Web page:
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Obstructive sleep apnea syndrome and fatty liver: association or causal link?

By M.H. Ahmed and C.D. Byrne

Abstract

Obstructive sleep apnea (OSA) is a complex disorder that consists of upper airway obstruction, chronic intermittent hypoxia and sleep fragmentation. OSA is well known to be associated with hypoxia, insulin resistance and glucose intolerance, and these factors can occur in the presence or absence of obesity and metabolic syndrome. Although it is well established that insulin resistance, glucose intolerance and obesity occur frequently with non-alcoholic fatty liver disease (NAFLD), it is now becoming apparent that hypoxia might also be important in the development of NAFLD, and it is recognized that there is increased risk of NAFLD with OSA. This review discusses the association between OSA, NAFLD and cardiovascular disease, and describes the potential role of hypoxia in the development of NAFLD with OS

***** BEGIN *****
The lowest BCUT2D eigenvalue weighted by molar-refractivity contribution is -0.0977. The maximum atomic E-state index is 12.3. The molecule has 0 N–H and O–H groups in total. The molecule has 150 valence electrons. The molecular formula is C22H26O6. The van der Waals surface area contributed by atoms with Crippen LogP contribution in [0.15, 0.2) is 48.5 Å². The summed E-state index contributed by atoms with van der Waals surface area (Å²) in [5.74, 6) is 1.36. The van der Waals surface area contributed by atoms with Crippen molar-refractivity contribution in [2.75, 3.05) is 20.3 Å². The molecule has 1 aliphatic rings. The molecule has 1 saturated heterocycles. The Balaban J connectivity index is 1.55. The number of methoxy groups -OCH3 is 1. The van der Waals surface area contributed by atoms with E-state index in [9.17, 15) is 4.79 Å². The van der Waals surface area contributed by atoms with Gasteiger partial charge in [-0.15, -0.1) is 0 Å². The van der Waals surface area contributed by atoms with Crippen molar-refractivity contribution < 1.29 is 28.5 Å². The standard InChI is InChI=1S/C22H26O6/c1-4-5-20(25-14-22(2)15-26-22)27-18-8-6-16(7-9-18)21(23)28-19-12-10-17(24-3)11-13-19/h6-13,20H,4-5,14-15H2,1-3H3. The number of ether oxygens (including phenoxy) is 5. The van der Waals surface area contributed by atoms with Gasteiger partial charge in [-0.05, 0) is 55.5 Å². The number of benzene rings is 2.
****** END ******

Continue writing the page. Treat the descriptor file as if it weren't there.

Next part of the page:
Topics: R1
Year: 2010
DOI identifier: 10.3748/wjg.v16.i34.4243
OAI identifier: oai:eprints.soton.ac.uk:176853
Provided by: e-Prints Soton
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